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Kubernetes has become widely adopted in the Fortune 500. Many companies are now using the platform to run stateless and stateful applications on-premises or as hybrid cloud deployments in production. Of course, with any new technology, there are growing pains when running workloads on Kubernetes. But most executives and developers agree that the benefits far outweigh the challenges.

On the flip side, data on the Kubernetes ecosystem is evolving rapidly with the rise of stateful applications. However, stateful applications demand a new database architecture that takes into account the scale, latency, availability, and security needs of applications. But how do you know which database architecture is best equipped to handle these challenges? 

YugabyteDB: Distributed SQL for Resilient Kubernetes Workloads

YugabyteDB is a cloud-native, distributed SQL database for transactional applications. The database is 100% open source and built to solve availability and resiliency challenges when running application workloads on Kubernetes.

This database functions as a single logical database deployed as a cluster of nodes. This means the database cluster takes care of sharding, replication, load balancing, and data distribution. Therefore, YugabyteDB keeps your database up and running even if there’s a pod, node, or underlying infrastructure failure. The database cluster is able to detect the failure, handle it, and recover without any loss of data or access by the application.

YugabyteDB also provides a scalable and resilient data store for connecting applications. It takes care of migrating data between pods after a pod moves to a new node. It does this behind the scenes without any form of operator intervention. 

“Run Anywhere” Distributed Stateful Workloads

YugabyteDB is available on Red Hat OpenShift, the industry’s leading enterprise Kubernetes platform for deploying and managing cloud native applications. This means development teams can deploy YugabyteDB on Red Hat OpenShift with confidence. As a result, both are well-integrated to run on Kubernetes and enable efficient Day 1-2 operations.

One major benefit to running YugabyteDB on Red Hat OpenShift is geo-distributed stateful workloads. The following diagram depicts what such an architecture looks like in practice.

Screen Shot 2022-07-13 at 12.47.45 PM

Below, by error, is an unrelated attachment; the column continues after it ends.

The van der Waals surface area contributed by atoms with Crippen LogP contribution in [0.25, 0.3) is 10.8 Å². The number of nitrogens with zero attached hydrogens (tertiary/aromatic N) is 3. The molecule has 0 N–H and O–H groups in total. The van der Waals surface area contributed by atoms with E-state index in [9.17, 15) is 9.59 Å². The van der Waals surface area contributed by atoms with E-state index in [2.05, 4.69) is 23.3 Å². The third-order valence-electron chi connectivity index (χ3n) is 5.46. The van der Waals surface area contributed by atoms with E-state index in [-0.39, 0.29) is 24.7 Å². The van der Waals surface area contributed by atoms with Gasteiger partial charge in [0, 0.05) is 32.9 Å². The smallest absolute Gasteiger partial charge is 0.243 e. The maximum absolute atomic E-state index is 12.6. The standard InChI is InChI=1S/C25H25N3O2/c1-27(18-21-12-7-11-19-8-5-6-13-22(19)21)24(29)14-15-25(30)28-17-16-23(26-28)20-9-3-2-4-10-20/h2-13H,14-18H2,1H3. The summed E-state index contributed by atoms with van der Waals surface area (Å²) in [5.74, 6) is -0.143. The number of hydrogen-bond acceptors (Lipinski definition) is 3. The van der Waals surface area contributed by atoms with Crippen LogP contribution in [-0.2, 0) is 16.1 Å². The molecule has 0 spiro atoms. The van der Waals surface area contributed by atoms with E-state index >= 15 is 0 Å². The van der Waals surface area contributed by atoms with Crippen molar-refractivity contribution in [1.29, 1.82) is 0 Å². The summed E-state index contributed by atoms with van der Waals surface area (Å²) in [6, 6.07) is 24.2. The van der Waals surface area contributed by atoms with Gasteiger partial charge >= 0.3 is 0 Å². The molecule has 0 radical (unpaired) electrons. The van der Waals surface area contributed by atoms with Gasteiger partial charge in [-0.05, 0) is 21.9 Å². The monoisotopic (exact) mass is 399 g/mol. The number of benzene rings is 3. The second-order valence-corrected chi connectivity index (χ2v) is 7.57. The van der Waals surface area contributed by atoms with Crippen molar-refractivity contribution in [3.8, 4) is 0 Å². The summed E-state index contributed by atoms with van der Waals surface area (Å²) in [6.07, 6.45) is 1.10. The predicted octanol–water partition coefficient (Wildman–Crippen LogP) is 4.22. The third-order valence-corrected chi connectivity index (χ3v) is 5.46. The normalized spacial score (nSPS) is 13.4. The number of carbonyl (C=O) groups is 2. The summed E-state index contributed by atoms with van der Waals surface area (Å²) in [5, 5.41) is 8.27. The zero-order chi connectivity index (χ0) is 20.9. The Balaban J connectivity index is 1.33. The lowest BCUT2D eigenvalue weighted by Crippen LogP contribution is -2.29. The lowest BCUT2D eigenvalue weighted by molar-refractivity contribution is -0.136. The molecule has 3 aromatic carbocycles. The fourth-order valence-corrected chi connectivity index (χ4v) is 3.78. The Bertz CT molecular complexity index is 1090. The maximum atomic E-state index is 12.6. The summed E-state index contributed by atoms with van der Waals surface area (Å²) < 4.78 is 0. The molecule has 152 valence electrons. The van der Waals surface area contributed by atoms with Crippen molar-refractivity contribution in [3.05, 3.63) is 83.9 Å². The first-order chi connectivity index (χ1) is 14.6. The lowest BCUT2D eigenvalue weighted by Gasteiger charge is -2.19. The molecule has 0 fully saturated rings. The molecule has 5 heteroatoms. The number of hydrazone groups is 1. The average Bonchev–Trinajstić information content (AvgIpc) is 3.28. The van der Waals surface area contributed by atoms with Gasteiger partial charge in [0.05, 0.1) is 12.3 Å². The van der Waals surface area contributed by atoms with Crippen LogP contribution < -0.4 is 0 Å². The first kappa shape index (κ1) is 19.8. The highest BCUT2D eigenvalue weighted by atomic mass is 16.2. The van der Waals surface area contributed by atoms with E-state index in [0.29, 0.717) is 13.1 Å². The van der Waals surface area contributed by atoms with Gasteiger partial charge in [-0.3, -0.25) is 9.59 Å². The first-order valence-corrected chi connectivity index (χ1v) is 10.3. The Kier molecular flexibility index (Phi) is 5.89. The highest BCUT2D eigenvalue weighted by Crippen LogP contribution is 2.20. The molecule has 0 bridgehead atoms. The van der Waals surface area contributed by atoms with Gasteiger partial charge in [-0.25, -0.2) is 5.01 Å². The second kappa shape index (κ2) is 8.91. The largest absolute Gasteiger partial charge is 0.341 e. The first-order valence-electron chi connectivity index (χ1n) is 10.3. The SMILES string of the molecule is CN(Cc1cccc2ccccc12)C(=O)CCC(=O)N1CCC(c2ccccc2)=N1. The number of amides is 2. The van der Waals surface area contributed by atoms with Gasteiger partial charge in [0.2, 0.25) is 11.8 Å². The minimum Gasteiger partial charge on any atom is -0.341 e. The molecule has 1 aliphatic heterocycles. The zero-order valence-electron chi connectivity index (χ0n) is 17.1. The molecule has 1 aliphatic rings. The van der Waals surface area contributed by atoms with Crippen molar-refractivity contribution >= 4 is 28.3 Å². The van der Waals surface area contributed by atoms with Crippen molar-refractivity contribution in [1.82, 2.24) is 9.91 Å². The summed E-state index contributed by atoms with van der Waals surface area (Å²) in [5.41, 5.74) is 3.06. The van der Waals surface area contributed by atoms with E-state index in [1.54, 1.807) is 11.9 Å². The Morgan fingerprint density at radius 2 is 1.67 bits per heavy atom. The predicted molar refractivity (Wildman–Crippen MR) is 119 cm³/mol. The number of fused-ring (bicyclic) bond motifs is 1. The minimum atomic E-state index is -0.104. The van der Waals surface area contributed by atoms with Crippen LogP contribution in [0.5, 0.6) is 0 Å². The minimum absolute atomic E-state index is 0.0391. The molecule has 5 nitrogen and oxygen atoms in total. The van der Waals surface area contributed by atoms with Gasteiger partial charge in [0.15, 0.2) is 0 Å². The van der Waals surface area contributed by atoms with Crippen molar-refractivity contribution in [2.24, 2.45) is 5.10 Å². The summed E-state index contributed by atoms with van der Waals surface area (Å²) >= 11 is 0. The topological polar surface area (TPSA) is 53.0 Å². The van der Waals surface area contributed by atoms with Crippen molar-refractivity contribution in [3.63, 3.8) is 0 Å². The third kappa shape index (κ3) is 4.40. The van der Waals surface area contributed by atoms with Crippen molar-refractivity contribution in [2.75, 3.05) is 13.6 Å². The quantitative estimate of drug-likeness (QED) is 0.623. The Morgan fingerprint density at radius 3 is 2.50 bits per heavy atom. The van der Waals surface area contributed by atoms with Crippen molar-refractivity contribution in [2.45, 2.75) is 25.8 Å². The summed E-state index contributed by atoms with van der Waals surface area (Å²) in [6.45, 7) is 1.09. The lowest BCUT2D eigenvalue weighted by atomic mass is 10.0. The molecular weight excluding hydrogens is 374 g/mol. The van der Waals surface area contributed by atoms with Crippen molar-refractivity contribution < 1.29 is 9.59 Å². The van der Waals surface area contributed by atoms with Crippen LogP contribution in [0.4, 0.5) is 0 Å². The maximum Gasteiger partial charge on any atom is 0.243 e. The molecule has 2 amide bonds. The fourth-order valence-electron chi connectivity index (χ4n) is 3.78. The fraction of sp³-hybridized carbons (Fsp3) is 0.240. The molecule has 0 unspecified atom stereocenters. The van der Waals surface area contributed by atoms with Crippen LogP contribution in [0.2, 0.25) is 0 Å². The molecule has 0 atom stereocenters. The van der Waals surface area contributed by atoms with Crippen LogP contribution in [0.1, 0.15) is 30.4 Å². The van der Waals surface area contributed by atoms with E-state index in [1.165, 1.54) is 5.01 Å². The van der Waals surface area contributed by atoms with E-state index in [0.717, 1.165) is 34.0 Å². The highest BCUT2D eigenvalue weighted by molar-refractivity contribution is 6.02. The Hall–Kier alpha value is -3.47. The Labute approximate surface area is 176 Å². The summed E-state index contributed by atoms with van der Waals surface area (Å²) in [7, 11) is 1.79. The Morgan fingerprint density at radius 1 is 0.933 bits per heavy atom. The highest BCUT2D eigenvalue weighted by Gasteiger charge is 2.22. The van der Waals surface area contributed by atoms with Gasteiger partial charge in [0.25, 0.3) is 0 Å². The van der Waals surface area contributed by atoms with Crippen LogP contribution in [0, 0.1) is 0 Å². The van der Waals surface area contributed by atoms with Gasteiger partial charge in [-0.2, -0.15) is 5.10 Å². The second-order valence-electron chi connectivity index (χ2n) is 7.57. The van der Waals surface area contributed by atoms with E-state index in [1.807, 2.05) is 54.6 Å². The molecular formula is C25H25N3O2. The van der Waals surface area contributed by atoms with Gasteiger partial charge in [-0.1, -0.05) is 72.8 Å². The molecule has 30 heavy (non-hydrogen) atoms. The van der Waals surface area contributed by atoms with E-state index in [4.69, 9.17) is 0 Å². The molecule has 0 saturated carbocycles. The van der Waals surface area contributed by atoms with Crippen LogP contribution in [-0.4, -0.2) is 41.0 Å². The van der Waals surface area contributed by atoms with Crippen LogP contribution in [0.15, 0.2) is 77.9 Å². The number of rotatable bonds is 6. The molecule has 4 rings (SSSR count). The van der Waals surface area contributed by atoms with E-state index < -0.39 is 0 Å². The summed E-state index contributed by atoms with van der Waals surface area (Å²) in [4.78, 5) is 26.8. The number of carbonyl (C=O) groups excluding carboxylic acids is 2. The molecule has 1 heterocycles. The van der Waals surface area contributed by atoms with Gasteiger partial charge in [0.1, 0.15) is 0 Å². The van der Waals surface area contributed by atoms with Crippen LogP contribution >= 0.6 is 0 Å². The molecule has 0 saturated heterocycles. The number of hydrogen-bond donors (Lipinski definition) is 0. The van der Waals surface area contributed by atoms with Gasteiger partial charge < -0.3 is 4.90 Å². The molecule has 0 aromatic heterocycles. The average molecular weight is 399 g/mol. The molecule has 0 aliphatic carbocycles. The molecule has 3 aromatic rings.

Starting from the top, we have a global load balancer directing connections to the YugabyteDB UI. Then, there are three Red Hat OpenShift clusters with YugabyteDB instances deployed to each cluster. These instances can communicate with each other via a network tunnel implemented with Submariner.

Finally, at the bottom of the diagram, Red Hat Advanced Cluster Manager for Kubernetes has been installed within a control cluster. This is used to create the other clusters along with the global load balancer operator, which facilitates configuring the global load balancer at the top of the diagram.

Each cluster is in a different region of a public cloud provider.

Zooming in on the YugabyteDB deployment, we have three tablet servers and a master (metadata server) in each cluster. Together, they form a logical YugabyteDB instance.

Screen Shot 2022-07-13 at 12.49.14 PM

Load test results reveal this kind of deployment is usable in production, as is shown by the integration work done between Yugabyte and Red Hat in this Geographically Distributed Stateful documentation.

Zero Data Loss and Continuous Availability

Another benefit to running YugabyteDB on OpenShift is zero data loss and continuous availability during a major system outage or natural disaster. For example, in the following diagram, the network of one region is isolated by preventing any inbound or outbound traffic while running a TPC-C test.

Screen Shot 2022-07-13 at 12.50.44 PM

When simulating this disaster, there were a few errors in the surviving TPC-C clients; essentially, some in-flight transactions were rejected or failed to complete. But YugabyteDB moved all of the tablet leaders to the healthy instances.

The system managed the disaster without the need for any human intervention.

When connectivity to the isolated region was restored, there were no issues within the ongoing TPC-C clients. YugabyteDB rebalanced the database by moving the tablet leaders back to the newly-available tablet servers. Again, no human intervention was needed.

During this simulation, the system experienced zero data loss (RPO 0) and very little unavailability (RTO measured in seconds).

The Future Is Stateful

Kubernetes has been a paradigm shift in the way enterprises build and deploy applications to cater to the needs of an increasingly cloud native world. There is no one-size-fits-all database reference architecture that works for all applications in this environment. Depending on the requirements of the application and tradeoffs involved, enterprises will choose different topologies to meet their needs, and change the topologies when needs change.

YugabyteDB on Red Hat OpenShift provides a powerful and versatile data layer for running applications in both the cloud and Kubernetes environments. This combination serves business-critical applications with SQL query flexibility, high performance and cloud-native agility. As a result, YugabyteDB on Red Hat OpenShift allows enterprises to focus on business growth instead of complex data infrastructure management.

Download this white paper to learn more.

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